Bras restrict the movement of lymphatic fluid through the breasts, underarm, and shoulders, thus causing toxins to build up in the breast tissue. Underwire bras are the worst culprit, as the metal also can disrupt the energy flow through the breast area. A recent French study has shown that women who don’t wear bras actually have perkier breasts even as they age. Exercising, dance, and rebounding without a bra also allows the body’s movements to support lymphatic flow and proper drainage of the breasts. The natural movement of the breasts as the body exercises and moves is another essential component to lymphatic health in the breasts.

Breasts need massage. 

There is no muscle tissue in a women’s breasts, so breasts need assistance to enhance circulation through the breast. A woman’s breasts are mostly fat tissue along with milk ducts, connective tissue, nerves, and lymph glands. Self breast massage is an important regular practice for women to support their blood and lymph circulation and reduce build-up of toxins and hormones in the fatty tissue of the breasts. Massage your breasts daily with a natural cold-pressed vegetable oil, such as coconut, almond, or jojoba oil. You can also add pure essential oils such as rose, jasmine, or clary sage to your massage oil base. I’m not talking about “man-handling” here, I’m talking about gentle self massage in which you get to know what your breasts feel like, notice any changes, and use gentle lymphatic and circulatory movements to enhance health.

Breasts are hot.

It has been well-documented that a woman’s breasts will synchronize with her newborn baby to become the perfect temperature. When a mother and baby are skin-to-skin postpartum, her breasts will naturally adjust their temperature to regulate the baby’s body temperature optimally. A mother of twins will have each of her breasts match the ideal temperature for each one of her twins. A women’s breasts are more reliable and efficient than any baby warmer. So breasts are totally hot – just not in the way people usually talk about.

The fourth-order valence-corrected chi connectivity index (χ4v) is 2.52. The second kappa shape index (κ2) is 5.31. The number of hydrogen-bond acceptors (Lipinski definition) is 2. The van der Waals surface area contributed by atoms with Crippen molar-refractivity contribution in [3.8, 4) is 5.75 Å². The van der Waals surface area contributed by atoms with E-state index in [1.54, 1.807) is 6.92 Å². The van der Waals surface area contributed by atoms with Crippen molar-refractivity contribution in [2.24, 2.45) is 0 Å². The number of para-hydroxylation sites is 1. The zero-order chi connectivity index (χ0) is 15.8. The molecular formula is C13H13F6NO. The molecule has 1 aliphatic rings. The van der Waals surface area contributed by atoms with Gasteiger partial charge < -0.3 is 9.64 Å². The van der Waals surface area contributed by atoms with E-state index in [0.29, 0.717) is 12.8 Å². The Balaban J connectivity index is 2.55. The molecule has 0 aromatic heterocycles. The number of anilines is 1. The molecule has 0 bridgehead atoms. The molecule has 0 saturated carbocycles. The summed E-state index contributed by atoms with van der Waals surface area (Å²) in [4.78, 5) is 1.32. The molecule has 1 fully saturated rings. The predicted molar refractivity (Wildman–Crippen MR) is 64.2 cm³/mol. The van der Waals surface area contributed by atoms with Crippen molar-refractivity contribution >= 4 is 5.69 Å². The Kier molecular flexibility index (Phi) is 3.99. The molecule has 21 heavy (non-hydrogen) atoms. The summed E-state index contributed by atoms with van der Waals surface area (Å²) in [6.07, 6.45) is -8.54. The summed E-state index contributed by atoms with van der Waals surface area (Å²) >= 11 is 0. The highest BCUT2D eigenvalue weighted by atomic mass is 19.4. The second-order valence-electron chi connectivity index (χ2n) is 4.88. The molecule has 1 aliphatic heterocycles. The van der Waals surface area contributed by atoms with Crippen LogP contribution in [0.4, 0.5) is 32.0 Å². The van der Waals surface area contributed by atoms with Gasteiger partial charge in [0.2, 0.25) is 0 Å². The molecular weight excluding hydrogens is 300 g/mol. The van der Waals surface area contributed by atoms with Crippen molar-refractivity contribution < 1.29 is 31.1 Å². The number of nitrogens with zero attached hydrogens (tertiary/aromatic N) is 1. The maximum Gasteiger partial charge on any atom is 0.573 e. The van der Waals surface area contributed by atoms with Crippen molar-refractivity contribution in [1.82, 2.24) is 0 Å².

Breastmilk has a gazillion medicinal uses. 

Breastmilk is pretty much the most amazing food substance available to mankind. Mother’s milk is completely unique and not possible to replicate (despite what you may have heard from the formula companies). It actually changes minute by minute, day to day, to provide exactly the right nourishment and immunities that a baby needs as determined by the breast through receiving information from the baby’s saliva on the areola. There are over 400+ identified nutrients in human breast milk, including probiotics and an abundant source of stem cells. The first milk that comes out is colostrum, which is rich with immune factors and is considered to be “liquid gold”, and extremely important for the life-long health of the baby. Breastmilk is also used by wise mamas for many purposes including putting on diaper rash, earaches, pink eye, sore throats, and many other healing needs. When a women breastfeeds the breastmilk bathes her milk ducts as it passes through to her baby, thus providing increased breast health and preventing breast cancer in direct relation to how long she nurses.

Breasts are energy centers.

Traditional Chinese Medicine is a complete system of health that has been practiced for thousands of years, based upon the movement of energy through the body on the meridians (energy lines) and acupoints (nodes of energy on the meridians). There are six meridians that run through the breast area, and three of them are the Kidney, Liver, and Stomach meridians where most breast lumps and cancer develop. TCM treats breast cancer by addressing the energy stagnation and movement of qi. Acupuncture and TCM are holistic ways to promote breast health and can be used in combination with other health care treatments as well. Massaging the acupressure points along the meridians, or holding these energy points around the breasts, can help with promoting breast and whole body health and vitality. Underwire bras can also interfere with the energy moving through the meridians in the breasts, another reason to let your boobs go free, or invest in a soft supportive natural fiber bra.